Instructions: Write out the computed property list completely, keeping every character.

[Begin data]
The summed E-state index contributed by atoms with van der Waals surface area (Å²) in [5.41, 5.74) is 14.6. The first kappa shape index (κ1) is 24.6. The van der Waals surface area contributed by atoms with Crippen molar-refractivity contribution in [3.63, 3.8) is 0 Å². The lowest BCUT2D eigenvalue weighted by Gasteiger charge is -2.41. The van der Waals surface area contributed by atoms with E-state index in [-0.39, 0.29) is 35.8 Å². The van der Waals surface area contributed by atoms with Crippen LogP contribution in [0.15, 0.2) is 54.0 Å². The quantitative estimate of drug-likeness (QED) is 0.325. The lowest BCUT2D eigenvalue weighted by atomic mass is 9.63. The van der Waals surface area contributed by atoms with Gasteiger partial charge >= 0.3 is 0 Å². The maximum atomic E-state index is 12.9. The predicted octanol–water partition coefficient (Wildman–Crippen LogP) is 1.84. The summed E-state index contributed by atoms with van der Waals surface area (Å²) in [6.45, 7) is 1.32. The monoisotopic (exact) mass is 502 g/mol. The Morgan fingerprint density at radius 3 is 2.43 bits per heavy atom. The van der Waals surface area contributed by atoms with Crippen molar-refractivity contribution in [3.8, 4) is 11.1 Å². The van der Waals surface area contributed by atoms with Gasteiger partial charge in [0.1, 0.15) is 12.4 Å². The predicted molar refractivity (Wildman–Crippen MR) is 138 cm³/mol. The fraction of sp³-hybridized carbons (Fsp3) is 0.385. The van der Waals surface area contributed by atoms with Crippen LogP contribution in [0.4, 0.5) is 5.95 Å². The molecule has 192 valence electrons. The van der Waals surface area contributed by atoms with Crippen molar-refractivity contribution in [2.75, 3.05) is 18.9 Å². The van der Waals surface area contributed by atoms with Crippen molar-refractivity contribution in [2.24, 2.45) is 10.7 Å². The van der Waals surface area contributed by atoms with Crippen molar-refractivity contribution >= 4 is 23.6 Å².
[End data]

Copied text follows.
The summed E-state index contributed by atoms with van der Waals surface area (Å²) in [5.41, 5.74) is 14.6. The first kappa shape index (κ1) is 24.6. The van der Waals surface area contributed by atoms with Crippen molar-refractivity contribution in [3.63, 3.8) is 0 Å². The lowest BCUT2D eigenvalue weighted by Gasteiger charge is -2.41. The van der Waals surface area contributed by atoms with E-state index in [-0.39, 0.29) is 35.8 Å². The van der Waals surface area contributed by atoms with Crippen LogP contribution in [0.15, 0.2) is 54.0 Å². The quantitative estimate of drug-likeness (QED) is 0.325. The lowest BCUT2D eigenvalue weighted by atomic mass is 9.63. The van der Waals surface area contributed by atoms with Gasteiger partial charge >= 0.3 is 0 Å². The maximum atomic E-state index is 12.9. The predicted octanol–water partition coefficient (Wildman–Crippen LogP) is 1.84. The summed E-state index contributed by atoms with van der Waals surface area (Å²) in [6.45, 7) is 1.32. The monoisotopic (exact) mass is 502 g/mol. The Morgan fingerprint density at radius 3 is 2.43 bits per heavy atom. The van der Waals surface area contributed by atoms with Crippen molar-refractivity contribution in [3.8, 4) is 11.1 Å². The van der Waals surface area contributed by atoms with Gasteiger partial charge in [0.1, 0.15) is 12.4 Å². The predicted molar refractivity (Wildman–Crippen MR) is 138 cm³/mol. The fraction of sp³-hybridized carbons (Fsp3) is 0.385. The van der Waals surface area contributed by atoms with Crippen LogP contribution in [0.4, 0.5) is 5.95 Å². The molecule has 192 valence electrons. The van der Waals surface area contributed by atoms with Crippen molar-refractivity contribution in [2.75, 3.05) is 18.9 Å². The van der Waals surface area contributed by atoms with Crippen molar-refractivity contribution in [2.24, 2.45) is 10.7 Å². The van der Waals surface area contributed by atoms with Crippen molar-refractivity contribution >= 4 is 23.6 Å².